16. My first husband - I was Christian at the time and practicing Christians do not divorce under any circumstances - threatened to harm our children. He's a decent person, but his mental illness was more than I could bear. The prohibition of divorce in Christianity is a part of what drove me toward Islam. But even after the threats, I didn't separate from him. (I was stupid and brainwashed.) His psychiatrist ordered him to leave or she would report him for his threats. After he left, I realized that a life alone was better than a life in miserable marriage, so I divorced him with the intention of never marrying again, as is required according to The Bible. My second husband abandoned us. His choice, not mine.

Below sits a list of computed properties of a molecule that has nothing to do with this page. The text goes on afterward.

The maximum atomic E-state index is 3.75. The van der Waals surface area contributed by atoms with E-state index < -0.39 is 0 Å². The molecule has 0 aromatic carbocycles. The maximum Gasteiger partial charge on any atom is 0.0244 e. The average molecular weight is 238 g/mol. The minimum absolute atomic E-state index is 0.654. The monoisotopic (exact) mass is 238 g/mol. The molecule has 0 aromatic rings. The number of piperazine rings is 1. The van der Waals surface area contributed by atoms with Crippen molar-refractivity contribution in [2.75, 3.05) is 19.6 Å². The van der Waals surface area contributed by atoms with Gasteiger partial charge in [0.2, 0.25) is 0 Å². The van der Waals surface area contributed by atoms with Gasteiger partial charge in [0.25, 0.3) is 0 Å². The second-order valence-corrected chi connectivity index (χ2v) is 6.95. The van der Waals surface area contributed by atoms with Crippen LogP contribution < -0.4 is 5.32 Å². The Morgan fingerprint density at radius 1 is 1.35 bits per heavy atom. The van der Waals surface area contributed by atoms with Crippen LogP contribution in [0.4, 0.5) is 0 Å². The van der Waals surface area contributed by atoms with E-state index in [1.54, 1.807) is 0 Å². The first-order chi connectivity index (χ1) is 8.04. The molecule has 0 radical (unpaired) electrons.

1 point
  17. @Zainuu, the issue you raise is important and timely, and, in my view, warrants a thread on its own. There does appear to be a rise in divorces amongst Muslims living in the West and in the Middle East. It is upsetting, and I do think we as a community should be having more discussions on this. The warning signs that I discovered only manifested themselves as we got closer to the wedding. This is a forum read by minors, so I won't go into detail. It is costly to cancel a wedding (the costs of which fell on me), so the decision I took was not taken lightly.
    0 points
  18. I'm not sure if you read your own posts or not, or maybe English is not your first language but your point makes no sense, also your translation makes no sense. No offense, but I'm not responding to you anymore. Its obvious that you have some sort of emotional hatred of the concept of mutah, and you are doing everything to discourage this practice, even when your discouragements make no sense, IMHO.
    0 points